profile-image-display.jspa?imageID=13550&size=350I am an educator whose academic and professional interests focus on technology, learning and knowledge sharing. One of the questions that keeps me going is: Just how do people become social (in the good-digital-citizen, knowledge-sharing, reciprocating, narrating-your-work-because-it's-just-what-we-do kinda way)?


This is not just a purely academic interest. And I am more a realist than a utopian when it comes to digital networks and people. But I truly believe social business depends on our collective ability to broadly develop digital literacy and competent digital citizens. We all win when the majority of participants in digital spaces operate in the kinda-way I outlined above.


So how does that happen? What might drive it?


We use Jive as our learning environment in the graduate program in which I teach (yes - correct. we've pretty much dumped the university LMS). One of my joys is watching how graduate students begin to connect and learn outside of the formal class groups we create, when no one is telling them what to do or post or share. And as a co-conspirator and participant of ETMOOC - a "connectivist" Massive Open Online Course designed specifically to foster social collaboration and networking around the course topics - I watched as nearly 2,000 people enthusiastically learned and shared, cross-commented on blog posts, jumped all over Twitter chats, and did so with civility.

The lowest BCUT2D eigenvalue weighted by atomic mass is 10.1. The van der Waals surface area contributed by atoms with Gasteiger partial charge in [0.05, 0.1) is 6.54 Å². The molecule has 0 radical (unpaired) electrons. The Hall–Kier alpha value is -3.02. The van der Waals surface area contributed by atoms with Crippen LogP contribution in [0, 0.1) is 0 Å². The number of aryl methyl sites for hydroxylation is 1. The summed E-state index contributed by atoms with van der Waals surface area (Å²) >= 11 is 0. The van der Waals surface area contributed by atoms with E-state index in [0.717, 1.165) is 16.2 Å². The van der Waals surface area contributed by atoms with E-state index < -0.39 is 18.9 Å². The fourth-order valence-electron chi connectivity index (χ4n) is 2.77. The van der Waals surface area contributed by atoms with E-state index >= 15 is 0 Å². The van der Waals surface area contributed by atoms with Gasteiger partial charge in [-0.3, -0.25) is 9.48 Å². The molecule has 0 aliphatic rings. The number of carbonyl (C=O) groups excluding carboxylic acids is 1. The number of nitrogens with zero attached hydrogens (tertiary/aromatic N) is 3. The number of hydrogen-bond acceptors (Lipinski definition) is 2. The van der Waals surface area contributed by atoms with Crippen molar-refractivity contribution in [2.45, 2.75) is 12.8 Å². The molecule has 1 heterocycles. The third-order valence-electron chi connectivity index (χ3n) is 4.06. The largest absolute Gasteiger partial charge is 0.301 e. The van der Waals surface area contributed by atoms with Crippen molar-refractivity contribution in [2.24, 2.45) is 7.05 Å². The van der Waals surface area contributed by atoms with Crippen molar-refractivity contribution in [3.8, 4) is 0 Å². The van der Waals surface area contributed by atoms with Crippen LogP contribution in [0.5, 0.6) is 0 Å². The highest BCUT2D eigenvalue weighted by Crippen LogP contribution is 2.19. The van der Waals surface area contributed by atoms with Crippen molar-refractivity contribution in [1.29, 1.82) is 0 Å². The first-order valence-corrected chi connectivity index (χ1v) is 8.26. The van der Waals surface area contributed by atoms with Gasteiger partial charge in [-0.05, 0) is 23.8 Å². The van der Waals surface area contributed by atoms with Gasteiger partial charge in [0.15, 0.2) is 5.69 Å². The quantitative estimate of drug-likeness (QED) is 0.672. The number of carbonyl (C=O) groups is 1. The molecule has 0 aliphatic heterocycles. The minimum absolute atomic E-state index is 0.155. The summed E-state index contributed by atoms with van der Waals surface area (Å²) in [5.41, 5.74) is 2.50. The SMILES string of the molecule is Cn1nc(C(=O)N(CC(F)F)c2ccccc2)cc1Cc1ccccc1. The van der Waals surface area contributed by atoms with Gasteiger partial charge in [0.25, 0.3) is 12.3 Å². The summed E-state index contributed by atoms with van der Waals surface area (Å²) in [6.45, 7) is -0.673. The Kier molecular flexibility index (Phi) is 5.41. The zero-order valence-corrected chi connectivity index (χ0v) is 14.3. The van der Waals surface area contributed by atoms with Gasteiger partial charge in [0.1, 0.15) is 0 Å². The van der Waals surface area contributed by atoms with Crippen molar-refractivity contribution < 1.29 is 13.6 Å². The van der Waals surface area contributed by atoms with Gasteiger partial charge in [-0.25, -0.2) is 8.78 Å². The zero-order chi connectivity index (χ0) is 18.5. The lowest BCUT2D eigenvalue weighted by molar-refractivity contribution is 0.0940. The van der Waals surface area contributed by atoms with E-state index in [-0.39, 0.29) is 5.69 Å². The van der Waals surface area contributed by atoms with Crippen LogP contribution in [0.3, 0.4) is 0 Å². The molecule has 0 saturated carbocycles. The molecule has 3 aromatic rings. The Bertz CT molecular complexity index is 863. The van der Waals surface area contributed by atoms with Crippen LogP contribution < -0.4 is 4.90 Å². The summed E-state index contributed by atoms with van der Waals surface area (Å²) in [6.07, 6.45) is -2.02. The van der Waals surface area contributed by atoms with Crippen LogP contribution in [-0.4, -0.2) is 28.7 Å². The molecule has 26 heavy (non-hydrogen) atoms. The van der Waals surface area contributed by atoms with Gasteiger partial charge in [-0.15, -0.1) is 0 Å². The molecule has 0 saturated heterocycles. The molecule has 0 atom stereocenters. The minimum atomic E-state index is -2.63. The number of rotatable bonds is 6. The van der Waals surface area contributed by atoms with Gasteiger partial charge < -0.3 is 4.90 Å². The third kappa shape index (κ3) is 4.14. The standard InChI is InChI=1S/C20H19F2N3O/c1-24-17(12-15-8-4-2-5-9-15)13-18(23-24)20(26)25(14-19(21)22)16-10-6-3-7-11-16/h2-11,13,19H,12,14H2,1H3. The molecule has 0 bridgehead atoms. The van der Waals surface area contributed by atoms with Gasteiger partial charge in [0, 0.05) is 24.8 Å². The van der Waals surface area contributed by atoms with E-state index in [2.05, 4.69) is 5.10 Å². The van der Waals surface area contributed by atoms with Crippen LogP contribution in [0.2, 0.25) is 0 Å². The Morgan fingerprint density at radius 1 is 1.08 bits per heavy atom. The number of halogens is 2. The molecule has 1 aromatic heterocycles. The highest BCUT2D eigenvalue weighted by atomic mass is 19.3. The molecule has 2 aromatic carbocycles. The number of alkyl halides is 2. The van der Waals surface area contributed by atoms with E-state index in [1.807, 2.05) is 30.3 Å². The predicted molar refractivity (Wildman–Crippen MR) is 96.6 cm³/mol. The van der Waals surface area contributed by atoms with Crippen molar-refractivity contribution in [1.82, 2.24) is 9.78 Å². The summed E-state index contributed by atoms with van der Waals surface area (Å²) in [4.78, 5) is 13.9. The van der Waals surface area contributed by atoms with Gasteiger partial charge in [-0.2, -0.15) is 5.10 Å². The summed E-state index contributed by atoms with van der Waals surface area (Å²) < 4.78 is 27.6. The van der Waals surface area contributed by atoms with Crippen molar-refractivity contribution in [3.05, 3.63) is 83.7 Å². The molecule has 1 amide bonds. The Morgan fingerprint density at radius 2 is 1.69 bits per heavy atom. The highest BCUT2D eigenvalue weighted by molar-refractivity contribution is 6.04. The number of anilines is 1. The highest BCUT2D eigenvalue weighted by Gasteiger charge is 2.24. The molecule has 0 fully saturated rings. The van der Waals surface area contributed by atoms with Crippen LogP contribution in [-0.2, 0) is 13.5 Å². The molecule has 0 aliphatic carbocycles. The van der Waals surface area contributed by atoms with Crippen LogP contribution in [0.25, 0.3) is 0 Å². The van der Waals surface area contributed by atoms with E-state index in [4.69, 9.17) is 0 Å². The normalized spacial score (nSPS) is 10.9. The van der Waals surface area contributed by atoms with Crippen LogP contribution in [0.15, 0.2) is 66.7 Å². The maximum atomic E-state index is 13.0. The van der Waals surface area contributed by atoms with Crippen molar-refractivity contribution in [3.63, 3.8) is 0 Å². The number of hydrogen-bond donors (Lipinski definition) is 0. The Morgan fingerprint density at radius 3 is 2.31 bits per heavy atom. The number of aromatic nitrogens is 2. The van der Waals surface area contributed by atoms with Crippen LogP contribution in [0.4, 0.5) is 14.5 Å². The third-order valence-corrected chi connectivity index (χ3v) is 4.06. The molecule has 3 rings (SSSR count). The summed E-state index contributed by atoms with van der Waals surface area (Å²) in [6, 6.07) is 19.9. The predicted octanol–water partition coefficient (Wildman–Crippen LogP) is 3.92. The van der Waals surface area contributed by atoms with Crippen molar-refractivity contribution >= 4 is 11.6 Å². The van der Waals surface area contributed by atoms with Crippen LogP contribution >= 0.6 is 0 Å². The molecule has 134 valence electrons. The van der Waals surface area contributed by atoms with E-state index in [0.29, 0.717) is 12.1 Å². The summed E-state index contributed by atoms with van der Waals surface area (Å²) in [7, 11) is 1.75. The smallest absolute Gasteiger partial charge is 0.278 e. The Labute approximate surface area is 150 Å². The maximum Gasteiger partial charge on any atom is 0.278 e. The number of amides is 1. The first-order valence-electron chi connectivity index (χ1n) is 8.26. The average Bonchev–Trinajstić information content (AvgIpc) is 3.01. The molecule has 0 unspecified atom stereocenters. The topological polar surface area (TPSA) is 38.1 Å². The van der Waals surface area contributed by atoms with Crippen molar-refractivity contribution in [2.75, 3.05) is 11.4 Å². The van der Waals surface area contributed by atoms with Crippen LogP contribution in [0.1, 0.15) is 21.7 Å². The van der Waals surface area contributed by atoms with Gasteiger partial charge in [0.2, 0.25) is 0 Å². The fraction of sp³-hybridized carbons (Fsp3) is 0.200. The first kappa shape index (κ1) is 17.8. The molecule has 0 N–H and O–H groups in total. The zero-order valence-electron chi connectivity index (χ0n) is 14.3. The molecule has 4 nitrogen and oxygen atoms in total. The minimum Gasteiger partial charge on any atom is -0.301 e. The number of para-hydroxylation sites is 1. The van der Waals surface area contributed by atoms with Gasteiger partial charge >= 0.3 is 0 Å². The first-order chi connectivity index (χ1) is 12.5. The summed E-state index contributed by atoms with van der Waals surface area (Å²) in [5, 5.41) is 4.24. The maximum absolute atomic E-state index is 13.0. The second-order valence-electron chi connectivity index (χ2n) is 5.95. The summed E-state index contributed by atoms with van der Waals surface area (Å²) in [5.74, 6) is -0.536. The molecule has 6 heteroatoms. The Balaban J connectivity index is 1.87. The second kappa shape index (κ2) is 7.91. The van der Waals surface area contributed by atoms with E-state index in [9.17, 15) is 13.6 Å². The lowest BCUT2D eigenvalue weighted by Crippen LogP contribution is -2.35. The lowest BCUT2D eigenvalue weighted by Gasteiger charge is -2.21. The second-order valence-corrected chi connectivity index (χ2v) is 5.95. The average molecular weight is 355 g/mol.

If you dig into this a little bit, the people who become good at operating in this way are often explicitly working on developing their personal learning networks (PLNs). They see the web as a resource to help them develop professionally or personally; use a variety of technology tools and platforms to collect, curate, share and develop knowledge; and they understand the importance of sharing and reciprocity as the kind of "golden rule" of operating in a civil manner on the web. (See a few of my collected resources on PLNs if you are interested in how I get to this point).


And it's the reason we are running an open online seminar this fall (Oct. 7 - Nov. 5): Exploring Personal Learning Networks: Practical Issues for Organizations. We're going to provide participants with some background on PLNs and then engage in a couple of weeks of facilitated discussion: What might happen IF...PLNs became an everyday part of professional development within organizations? Could we build better social muscle? If we focus on the personal first, do we create a pull into social that benefits us all?


I would love to get this community's insights on these questions.